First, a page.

Why does artificial intelligence no longer intimidate companies … and employees

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The adoption of artificial intelligence in companies has accelerated along with the Covid-19 pandemic. But has Epinal’s image around this technology, close to a science fiction film, really gone?

Frightened as a grim reaper for millions of jobs around the world just 10 years ago, artificial intelligence (AI) has seen the development of its perception in recent years. Conversely, more and more companies are regarded as a tool to support employees in their daily lives.

Using natural language processing, image recognition and machine learning (machine where in-depth study), it appears to be an asset to automate repetitive and lengthy tasks for employees so that they can concentrate on more creative tasks. And by focusing on activities with higher added value, these employees allow their company’s productivity to increase.

Even before the Covid-19 pandemic, which pushed companies to accelerate their digital innovation, artificial intelligence had already been heavily democratized. In 2019, Gartner reported that AI adoption had tripled in the past year, with 37% of companies using AI technology in one form or another. At that time, this percentage was even higher for telecom companies, 52% of which launched AI -powered chatbots to improve their customer experience and various services.

“We are still a long way from artificial general intelligence that can fully take on complex tasks, but we have now entered an era of expanded work and scientifically made decisions.then the North American cabinet explained. What we see here is an important step in the transition to the third age of computing, the digital age. ”

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Covid-19 has been the great Chief Digital Officer for the past two years.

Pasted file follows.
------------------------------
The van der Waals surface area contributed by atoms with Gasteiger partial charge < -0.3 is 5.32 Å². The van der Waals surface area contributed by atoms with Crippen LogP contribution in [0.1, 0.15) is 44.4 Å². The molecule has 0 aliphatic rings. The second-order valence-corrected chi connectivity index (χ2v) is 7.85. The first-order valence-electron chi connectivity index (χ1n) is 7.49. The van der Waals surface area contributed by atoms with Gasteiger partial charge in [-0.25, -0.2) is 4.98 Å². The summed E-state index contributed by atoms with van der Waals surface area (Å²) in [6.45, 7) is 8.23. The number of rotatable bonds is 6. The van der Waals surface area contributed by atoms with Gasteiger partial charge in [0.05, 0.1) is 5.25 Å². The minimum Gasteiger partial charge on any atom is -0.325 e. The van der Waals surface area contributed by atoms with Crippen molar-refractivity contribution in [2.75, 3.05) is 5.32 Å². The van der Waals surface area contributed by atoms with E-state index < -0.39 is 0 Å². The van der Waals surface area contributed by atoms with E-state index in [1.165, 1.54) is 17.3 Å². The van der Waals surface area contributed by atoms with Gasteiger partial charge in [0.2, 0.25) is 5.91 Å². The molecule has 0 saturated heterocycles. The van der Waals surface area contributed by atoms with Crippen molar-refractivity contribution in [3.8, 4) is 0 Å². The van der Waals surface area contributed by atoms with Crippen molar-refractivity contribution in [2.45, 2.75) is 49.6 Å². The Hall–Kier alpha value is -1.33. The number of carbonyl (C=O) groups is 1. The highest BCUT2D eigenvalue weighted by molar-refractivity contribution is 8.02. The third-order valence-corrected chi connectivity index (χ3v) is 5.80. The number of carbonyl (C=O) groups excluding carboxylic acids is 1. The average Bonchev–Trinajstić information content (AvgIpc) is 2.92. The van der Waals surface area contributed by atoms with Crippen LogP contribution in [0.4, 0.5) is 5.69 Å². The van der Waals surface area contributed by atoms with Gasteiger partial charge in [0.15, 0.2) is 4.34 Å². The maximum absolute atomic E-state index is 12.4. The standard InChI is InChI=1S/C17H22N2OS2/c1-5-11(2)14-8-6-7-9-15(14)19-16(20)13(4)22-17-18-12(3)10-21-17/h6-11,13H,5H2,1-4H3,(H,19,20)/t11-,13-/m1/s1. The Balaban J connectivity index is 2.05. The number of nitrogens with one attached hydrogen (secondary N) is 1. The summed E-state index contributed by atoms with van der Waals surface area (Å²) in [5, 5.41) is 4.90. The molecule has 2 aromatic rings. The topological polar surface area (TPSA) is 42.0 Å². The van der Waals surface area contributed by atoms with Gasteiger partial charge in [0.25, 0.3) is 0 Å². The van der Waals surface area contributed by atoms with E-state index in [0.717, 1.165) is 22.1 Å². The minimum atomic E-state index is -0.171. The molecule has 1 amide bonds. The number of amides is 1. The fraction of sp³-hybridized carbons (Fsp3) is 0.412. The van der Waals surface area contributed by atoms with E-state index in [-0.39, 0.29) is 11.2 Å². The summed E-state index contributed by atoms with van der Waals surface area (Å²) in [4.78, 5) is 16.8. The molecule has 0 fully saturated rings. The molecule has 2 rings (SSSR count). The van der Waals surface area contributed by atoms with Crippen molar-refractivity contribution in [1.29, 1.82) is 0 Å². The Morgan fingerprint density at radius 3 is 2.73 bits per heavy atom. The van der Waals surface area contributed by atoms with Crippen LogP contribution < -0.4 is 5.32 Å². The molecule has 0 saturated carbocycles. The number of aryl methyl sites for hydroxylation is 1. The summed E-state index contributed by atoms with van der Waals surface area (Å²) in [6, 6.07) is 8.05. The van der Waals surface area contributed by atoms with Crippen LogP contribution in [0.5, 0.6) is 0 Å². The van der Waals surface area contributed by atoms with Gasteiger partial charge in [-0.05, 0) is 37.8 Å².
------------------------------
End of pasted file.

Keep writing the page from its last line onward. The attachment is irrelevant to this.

Alexandra Ruez, VP and Senior Partner, Business Transformation Services Leader at IBM

A new dimension in telework

Gartner analysts didn’t think too hard because in 2020, the spread of Covid -19 to the four corners of the globe has brought digital – and all the technologies resulting from it – in a new dimension. With teleworking being deployed at full speed during various confinements around the world, companies have no choice but to provide themselves with new digital solutions to continue their activities. In this context, AI is particularly popular for putting oil on tires, as well as the cloud for facilitating remote work.

In 2021, a KPMG study highlighted that the deployment of artificial intelligence has accelerated in all sectors, and more specifically in financial and retail services. The fact that AI was seen as a key lever to overcome this difficult period, 88% of small company bosses and 80% of large company managers, surveyed by KPMG, ensured that AI had become huge help during a health crisis. “Covid-19 has been an excellent Chief Digital Officer over the past two years. It has compelled all sectors to undertake vigorous modernization and digitalization of their activities.”explained Alexandra Ruez, VP and Senior Partner, Business Transformation Services Leader at IBM.

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Two years after the start of the pandemic, enthusiasm around artificial intelligence has only grown. This is illustrated by an IBM study, conducted using Morning Consult from March 30 to April 12, 2022 with a sample of more than 7,500 business decision makers worldwide. This shows that 35% of companies say they use AI in their business and an additional 42% say they explore it, which means 77% of companies are interested in it from near or far.

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IBM thus notices that AI continues to grow with an increase of five points compared to 2021. An increase that can be attributed primarily to its growth making it more accessible for companies, up 43%, and on the need to reduce costs and automate their key processes (42%). Competition (31%), the Covid-19 pandemic (31%) and consumer pressure (25%) were also among the key factors that helped drive AI adoption. “AI is a reality all over the world, in all business formats. Everyone has an AI project. Now what will be different is maturity”said Alexandra Ruez.

Data is the fuel of AI.

Alexandra Ruez, VP and Senior Partner, Business Transformation Services Leader at IBM

But in order to deploy AI within a company, it needs one important element, otherwise it will be completely useless: data. “Data is the fuel of AI. Without data, it’s pretty lowsummarizes Alexandra Ruez. AI is far from being able to take over you in any subject. Pretty childish. There’s a strong potential for intelligence, but it needs to be learned, educated, and that’s the whole role of data. If you don’t put anything in it, nothing will be returned to you. “ In the IBM report, 63% of IT professionals surveyed say at least a quarter of their staff need access to business data to make decisions. The same goes for artificial intelligence so that it can support employees.